These distinguished individuals are set apart by their integrity and deep love of country, their courage, and sacrifice. Since it was first awarded in 1863, 3,534 Medals of Honor have been bestowed on our nation’s bravest, and today, there are 64 living Recipients.
To formally announce the host site of the 2023 CMOHS Convention, the Museum held a special flag raising during today’s public ceremony commemorating the 81st anniversary of the attack on Pearl Harbor. Medal of Honor Recipient Britt Kelly Slabinski, a retired US Navy Master Chief who served in the War on Terrorism in Afghanistan, participated in the commemoration, which recognized the 16 individuals who earned the Medal of Honor for their heroic actions on the “date which will live in infamy” as the United States was plunged into World War II.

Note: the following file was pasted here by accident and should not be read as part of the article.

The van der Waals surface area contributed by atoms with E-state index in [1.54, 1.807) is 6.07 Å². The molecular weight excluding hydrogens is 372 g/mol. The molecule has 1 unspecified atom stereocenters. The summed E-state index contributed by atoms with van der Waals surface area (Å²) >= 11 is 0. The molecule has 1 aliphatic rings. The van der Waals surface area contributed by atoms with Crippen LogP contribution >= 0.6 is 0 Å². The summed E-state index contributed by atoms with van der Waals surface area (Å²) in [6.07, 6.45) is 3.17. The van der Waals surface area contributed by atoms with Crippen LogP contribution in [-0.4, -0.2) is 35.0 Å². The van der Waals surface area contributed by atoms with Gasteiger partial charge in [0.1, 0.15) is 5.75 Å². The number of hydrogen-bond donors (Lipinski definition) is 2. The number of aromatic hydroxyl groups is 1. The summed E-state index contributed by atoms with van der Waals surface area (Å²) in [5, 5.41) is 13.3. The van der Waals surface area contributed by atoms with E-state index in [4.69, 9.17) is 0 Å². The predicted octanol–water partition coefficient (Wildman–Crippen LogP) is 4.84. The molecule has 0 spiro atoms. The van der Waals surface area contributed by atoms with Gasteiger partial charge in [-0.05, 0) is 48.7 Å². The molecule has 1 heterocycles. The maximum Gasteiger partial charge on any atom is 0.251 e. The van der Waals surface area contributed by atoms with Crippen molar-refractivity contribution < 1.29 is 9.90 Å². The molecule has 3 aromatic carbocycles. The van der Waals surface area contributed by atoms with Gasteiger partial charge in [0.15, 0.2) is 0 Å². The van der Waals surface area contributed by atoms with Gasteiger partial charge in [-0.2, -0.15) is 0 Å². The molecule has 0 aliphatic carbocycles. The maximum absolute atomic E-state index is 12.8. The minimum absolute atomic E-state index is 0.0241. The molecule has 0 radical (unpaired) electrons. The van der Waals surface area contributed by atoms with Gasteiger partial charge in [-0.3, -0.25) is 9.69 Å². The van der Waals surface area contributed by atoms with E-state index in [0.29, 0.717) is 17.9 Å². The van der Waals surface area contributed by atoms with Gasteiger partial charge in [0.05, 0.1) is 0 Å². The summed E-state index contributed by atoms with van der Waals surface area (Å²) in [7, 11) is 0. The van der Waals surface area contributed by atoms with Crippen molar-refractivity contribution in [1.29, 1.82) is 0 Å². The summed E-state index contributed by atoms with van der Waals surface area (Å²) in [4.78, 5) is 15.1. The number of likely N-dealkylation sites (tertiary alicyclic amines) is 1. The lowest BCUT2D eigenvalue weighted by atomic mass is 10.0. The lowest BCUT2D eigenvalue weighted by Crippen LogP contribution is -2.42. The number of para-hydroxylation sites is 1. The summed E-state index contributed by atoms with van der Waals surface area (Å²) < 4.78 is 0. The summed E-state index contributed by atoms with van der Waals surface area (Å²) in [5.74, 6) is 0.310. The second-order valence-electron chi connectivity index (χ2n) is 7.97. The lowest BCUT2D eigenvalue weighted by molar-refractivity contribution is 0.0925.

Of those 16 servicemen, 11 received the Medal of Honor posthumously. In total, 472 Medals were awarded for actions throughout World War II; the last living Recipient from World War II, Marine Corps retired Chief Warrant Officer 4 Hershel Woodrow “Woody” Williams, passed away in June 2022, highlighting the importance of efforts like the CMOHS Convention to ensure the values of the Medal of Honor are fostered in all generations.
“Medal of Honor Recipients participate in an annual meeting to connect with their fellow Recipients, memorialize those we’ve lost over the past year, and to connect with the local community,” said Medal of Honor Recipient Leroy Petry, President of the Congressional Gold Medal Society.
“We are thrilled and grateful to have The National WWII Museum host us this year, particularly after having just lost Woody Williams, the last World War II Medal of Honor Recipient. We look forward to immersing ourselves in this historical environment and positively engaging with the community next fall.”